The first stroke of six, peals from St. Martin’s church steeple, just as you take the first sip of the boiling liquid. You find yourself at the booking-office in two seconds, and the tap-waiter finds himself much comforted by your brandy-and-water, in about the same period. The coach is out; the horses are in, and the guard and two or three porters, are stowing the luggage away, and running up the steps of the booking-office, and down the steps of the booking-office, with breathless rapidity. The place, which a few minutes ago was so still and quiet, is now all bustle; the early vendors of the morning papers have arrived, and you are assailed on all sides with shouts of ‘Times, gen’lm’n, Times,’ ‘Here’s Chron—Chron—Chron,’ ‘Herald, ma’am,’ ‘Highly interesting murder, gen’lm’n,’ ‘Curious case o’ breach o’ promise, ladies.’ The inside passengers are already in their dens, and the outsides, with the exception of yourself, are pacing up and down the pavement to keep themselves warm; they consist of two young men with very long hair, to which the sleet has communicated the appearance of crystallised rats’ tails; one thin young woman cold and peevish, one old gentleman ditto ditto, and something in a cloak and cap, intended to represent a military officer; every member of the party, with a large stiff shawl over his chin, looking exactly as if he were playing a set of Pan’s pipes.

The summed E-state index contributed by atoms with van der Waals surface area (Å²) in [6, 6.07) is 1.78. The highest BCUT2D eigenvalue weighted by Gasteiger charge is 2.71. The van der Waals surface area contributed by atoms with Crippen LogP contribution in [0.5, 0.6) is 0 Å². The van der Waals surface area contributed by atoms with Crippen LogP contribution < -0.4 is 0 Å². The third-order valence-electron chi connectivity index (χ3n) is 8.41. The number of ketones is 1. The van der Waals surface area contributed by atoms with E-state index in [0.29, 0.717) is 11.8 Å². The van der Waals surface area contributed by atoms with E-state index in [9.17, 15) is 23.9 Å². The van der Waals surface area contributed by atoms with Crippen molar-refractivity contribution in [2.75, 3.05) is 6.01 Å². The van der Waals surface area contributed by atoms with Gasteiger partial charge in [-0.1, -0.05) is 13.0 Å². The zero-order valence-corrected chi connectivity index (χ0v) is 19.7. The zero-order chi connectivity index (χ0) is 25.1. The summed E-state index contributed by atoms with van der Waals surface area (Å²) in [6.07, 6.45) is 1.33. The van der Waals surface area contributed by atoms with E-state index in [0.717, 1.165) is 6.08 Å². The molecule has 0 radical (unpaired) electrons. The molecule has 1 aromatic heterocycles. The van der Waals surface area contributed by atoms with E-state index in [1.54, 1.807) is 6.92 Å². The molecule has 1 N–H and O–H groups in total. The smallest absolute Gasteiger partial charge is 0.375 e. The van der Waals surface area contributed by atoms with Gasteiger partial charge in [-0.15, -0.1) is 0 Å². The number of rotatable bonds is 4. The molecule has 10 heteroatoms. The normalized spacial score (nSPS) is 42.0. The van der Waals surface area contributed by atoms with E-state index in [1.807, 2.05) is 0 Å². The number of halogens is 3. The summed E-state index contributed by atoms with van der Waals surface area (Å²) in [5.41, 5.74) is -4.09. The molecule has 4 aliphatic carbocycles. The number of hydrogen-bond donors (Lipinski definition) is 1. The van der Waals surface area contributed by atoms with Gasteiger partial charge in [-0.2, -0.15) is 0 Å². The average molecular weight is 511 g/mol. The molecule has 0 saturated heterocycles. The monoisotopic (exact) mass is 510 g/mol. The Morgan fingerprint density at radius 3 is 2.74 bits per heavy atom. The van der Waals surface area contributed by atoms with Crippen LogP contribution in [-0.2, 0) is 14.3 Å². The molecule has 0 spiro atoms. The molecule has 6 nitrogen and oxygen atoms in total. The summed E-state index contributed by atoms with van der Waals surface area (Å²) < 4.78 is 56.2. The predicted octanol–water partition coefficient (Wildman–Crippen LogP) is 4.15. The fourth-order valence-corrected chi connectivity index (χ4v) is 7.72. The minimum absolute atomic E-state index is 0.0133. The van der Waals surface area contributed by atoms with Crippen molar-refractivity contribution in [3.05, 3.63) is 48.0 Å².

‘Take off the cloths, Bob,’ says the coachman, who now appears for the first time, in a rough blue great-coat, of which the buttons behind are so far apart, that you can’t see them both at the same time. ‘Now, gen’lm’n,’ cries the guard, with the waybill in his hand. ‘Five minutes behind time already!’ Up jump the passengers—the two young men smoking like lime-kilns, and the old gentleman grumbling audibly. The thin young woman is got upon the roof, by dint of a great deal of pulling, and pushing, and helping and trouble, and she repays it by expressing her solemn conviction that she will never be able to get down again.
‘All right,’ sings out the guard at last, jumping up as the coach starts, and blowing his horn directly afterwards, in proof of the soundness of his wind. ‘Let ’em go, Harry, give ’em their heads,’ cries the coachman—and off we start as briskly as if the morning were ‘all right,’ as well as the coach: and looking forward as anxiously to the termination of our journey, as we fear our readers will have done, long since, to the conclusion of our paper.